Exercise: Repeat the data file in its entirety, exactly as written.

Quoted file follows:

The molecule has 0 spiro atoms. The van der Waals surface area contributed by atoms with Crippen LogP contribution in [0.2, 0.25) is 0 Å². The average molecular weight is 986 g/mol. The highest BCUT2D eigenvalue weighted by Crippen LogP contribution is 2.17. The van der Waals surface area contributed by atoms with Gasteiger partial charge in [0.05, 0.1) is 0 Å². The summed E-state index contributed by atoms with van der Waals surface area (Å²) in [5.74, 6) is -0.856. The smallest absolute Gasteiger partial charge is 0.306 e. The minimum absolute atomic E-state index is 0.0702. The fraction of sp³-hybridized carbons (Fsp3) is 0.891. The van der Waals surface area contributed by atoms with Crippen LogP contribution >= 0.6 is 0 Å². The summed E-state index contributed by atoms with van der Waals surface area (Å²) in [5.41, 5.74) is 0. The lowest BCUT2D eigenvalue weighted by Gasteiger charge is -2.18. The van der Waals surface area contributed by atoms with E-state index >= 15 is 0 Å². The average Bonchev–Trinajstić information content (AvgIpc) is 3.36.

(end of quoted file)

The molecule has 0 spiro atoms. The van der Waals surface area contributed by atoms with Crippen LogP contribution in [0.2, 0.25) is 0 Å². The average molecular weight is 986 g/mol. The highest BCUT2D eigenvalue weighted by Crippen LogP contribution is 2.17. The van der Waals surface area contributed by atoms with Gasteiger partial charge in [0.05, 0.1) is 0 Å². The summed E-state index contributed by atoms with van der Waals surface area (Å²) in [5.74, 6) is -0.856. The smallest absolute Gasteiger partial charge is 0.306 e. The minimum absolute atomic E-state index is 0.0702. The fraction of sp³-hybridized carbons (Fsp3) is 0.891. The van der Waals surface area contributed by atoms with Crippen LogP contribution >= 0.6 is 0 Å². The summed E-state index contributed by atoms with van der Waals surface area (Å²) in [5.41, 5.74) is 0. The lowest BCUT2D eigenvalue weighted by Gasteiger charge is -2.18. The van der Waals surface area contributed by atoms with E-state index >= 15 is 0 Å². The average Bonchev–Trinajstić information content (AvgIpc) is 3.36.